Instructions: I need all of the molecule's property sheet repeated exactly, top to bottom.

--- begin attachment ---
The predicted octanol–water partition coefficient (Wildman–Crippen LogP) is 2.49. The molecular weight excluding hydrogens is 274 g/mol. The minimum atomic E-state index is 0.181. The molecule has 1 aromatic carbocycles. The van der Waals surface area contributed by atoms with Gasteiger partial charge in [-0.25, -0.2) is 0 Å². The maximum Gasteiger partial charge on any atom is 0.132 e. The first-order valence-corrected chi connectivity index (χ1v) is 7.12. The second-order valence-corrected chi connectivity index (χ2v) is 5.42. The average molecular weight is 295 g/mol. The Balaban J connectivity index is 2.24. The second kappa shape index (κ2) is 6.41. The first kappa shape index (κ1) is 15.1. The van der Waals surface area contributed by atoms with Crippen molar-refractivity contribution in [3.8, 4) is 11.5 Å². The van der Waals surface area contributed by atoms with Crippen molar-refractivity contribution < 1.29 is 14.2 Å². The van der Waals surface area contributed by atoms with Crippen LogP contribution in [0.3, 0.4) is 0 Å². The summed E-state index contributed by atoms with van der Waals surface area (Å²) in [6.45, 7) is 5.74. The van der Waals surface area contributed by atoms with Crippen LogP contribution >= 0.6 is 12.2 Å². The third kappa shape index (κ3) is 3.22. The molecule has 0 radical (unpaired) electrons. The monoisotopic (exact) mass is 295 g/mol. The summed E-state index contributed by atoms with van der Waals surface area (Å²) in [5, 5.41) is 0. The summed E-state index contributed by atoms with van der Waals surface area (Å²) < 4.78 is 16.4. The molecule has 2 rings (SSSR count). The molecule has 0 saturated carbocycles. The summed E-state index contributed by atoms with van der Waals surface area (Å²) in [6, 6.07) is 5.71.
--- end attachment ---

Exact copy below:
The predicted octanol–water partition coefficient (Wildman–Crippen LogP) is 2.49. The molecular weight excluding hydrogens is 274 g/mol. The minimum atomic E-state index is 0.181. The molecule has 1 aromatic carbocycles. The van der Waals surface area contributed by atoms with Gasteiger partial charge in [-0.25, -0.2) is 0 Å². The maximum Gasteiger partial charge on any atom is 0.132 e. The first-order valence-corrected chi connectivity index (χ1v) is 7.12. The second-order valence-corrected chi connectivity index (χ2v) is 5.42. The average molecular weight is 295 g/mol. The Balaban J connectivity index is 2.24. The second kappa shape index (κ2) is 6.41. The first kappa shape index (κ1) is 15.1. The van der Waals surface area contributed by atoms with Crippen molar-refractivity contribution in [3.8, 4) is 11.5 Å². The van der Waals surface area contributed by atoms with Crippen molar-refractivity contribution < 1.29 is 14.2 Å². The van der Waals surface area contributed by atoms with Crippen LogP contribution in [0.3, 0.4) is 0 Å². The summed E-state index contributed by atoms with van der Waals surface area (Å²) in [6.45, 7) is 5.74. The van der Waals surface area contributed by atoms with Crippen LogP contribution >= 0.6 is 12.2 Å². The third kappa shape index (κ3) is 3.22. The molecule has 0 radical (unpaired) electrons. The monoisotopic (exact) mass is 295 g/mol. The summed E-state index contributed by atoms with van der Waals surface area (Å²) in [5, 5.41) is 0. The summed E-state index contributed by atoms with van der Waals surface area (Å²) < 4.78 is 16.4. The molecule has 2 rings (SSSR count). The molecule has 0 saturated carbocycles. The summed E-state index contributed by atoms with van der Waals surface area (Å²) in [6, 6.07) is 5.71.